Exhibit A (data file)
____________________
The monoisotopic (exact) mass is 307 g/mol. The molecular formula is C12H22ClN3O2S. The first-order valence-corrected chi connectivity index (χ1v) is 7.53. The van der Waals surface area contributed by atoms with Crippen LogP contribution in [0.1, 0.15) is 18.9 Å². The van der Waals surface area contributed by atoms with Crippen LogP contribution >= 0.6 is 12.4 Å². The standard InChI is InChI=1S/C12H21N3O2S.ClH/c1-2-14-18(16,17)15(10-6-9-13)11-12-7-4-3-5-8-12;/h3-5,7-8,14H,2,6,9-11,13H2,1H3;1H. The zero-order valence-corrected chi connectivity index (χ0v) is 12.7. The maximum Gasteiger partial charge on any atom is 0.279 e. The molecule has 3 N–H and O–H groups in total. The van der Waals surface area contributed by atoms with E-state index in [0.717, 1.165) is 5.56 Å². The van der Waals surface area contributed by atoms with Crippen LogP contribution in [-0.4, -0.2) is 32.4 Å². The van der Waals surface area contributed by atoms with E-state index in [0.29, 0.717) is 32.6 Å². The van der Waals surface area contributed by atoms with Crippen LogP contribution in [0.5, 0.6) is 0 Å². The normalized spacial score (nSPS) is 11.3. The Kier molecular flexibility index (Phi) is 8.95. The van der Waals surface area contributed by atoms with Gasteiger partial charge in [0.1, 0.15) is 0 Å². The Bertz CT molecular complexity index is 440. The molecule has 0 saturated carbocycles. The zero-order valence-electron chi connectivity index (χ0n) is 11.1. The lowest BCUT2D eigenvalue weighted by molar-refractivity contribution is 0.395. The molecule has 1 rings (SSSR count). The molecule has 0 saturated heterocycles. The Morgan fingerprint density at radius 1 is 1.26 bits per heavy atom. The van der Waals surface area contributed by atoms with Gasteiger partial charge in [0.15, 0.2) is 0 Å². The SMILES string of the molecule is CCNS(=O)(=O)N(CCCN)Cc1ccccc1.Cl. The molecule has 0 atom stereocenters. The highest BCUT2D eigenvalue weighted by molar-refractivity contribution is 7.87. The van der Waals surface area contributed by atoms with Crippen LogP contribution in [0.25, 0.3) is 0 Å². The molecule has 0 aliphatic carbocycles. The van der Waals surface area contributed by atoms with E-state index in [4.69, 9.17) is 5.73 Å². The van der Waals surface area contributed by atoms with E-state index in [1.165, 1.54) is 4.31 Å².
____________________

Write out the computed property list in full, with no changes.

The monoisotopic (exact) mass is 307 g/mol. The molecular formula is C12H22ClN3O2S. The first-order valence-corrected chi connectivity index (χ1v) is 7.53. The van der Waals surface area contributed by atoms with Crippen LogP contribution in [0.1, 0.15) is 18.9 Å². The van der Waals surface area contributed by atoms with Crippen LogP contribution >= 0.6 is 12.4 Å². The standard InChI is InChI=1S/C12H21N3O2S.ClH/c1-2-14-18(16,17)15(10-6-9-13)11-12-7-4-3-5-8-12;/h3-5,7-8,14H,2,6,9-11,13H2,1H3;1H. The zero-order valence-corrected chi connectivity index (χ0v) is 12.7. The maximum Gasteiger partial charge on any atom is 0.279 e. The molecule has 3 N–H and O–H groups in total. The van der Waals surface area contributed by atoms with E-state index in [0.717, 1.165) is 5.56 Å². The van der Waals surface area contributed by atoms with Crippen LogP contribution in [-0.4, -0.2) is 32.4 Å². The van der Waals surface area contributed by atoms with E-state index in [0.29, 0.717) is 32.6 Å². The van der Waals surface area contributed by atoms with Crippen LogP contribution in [0.5, 0.6) is 0 Å². The normalized spacial score (nSPS) is 11.3. The Kier molecular flexibility index (Phi) is 8.95. The van der Waals surface area contributed by atoms with Gasteiger partial charge in [0.1, 0.15) is 0 Å². The Bertz CT molecular complexity index is 440. The molecule has 0 saturated carbocycles. The zero-order valence-electron chi connectivity index (χ0n) is 11.1. The lowest BCUT2D eigenvalue weighted by molar-refractivity contribution is 0.395. The molecule has 1 rings (SSSR count). The molecule has 0 saturated heterocycles. The Morgan fingerprint density at radius 1 is 1.26 bits per heavy atom. The van der Waals surface area contributed by atoms with Gasteiger partial charge in [0.15, 0.2) is 0 Å². The SMILES string of the molecule is CCNS(=O)(=O)N(CCCN)Cc1ccccc1.Cl. The molecule has 0 atom stereocenters. The highest BCUT2D eigenvalue weighted by molar-refractivity contribution is 7.87. The van der Waals surface area contributed by atoms with Crippen LogP contribution in [0.25, 0.3) is 0 Å². The molecule has 0 aliphatic carbocycles. The van der Waals surface area contributed by atoms with E-state index in [4.69, 9.17) is 5.73 Å². The van der Waals surface area contributed by atoms with E-state index in [1.165, 1.54) is 4.31 Å².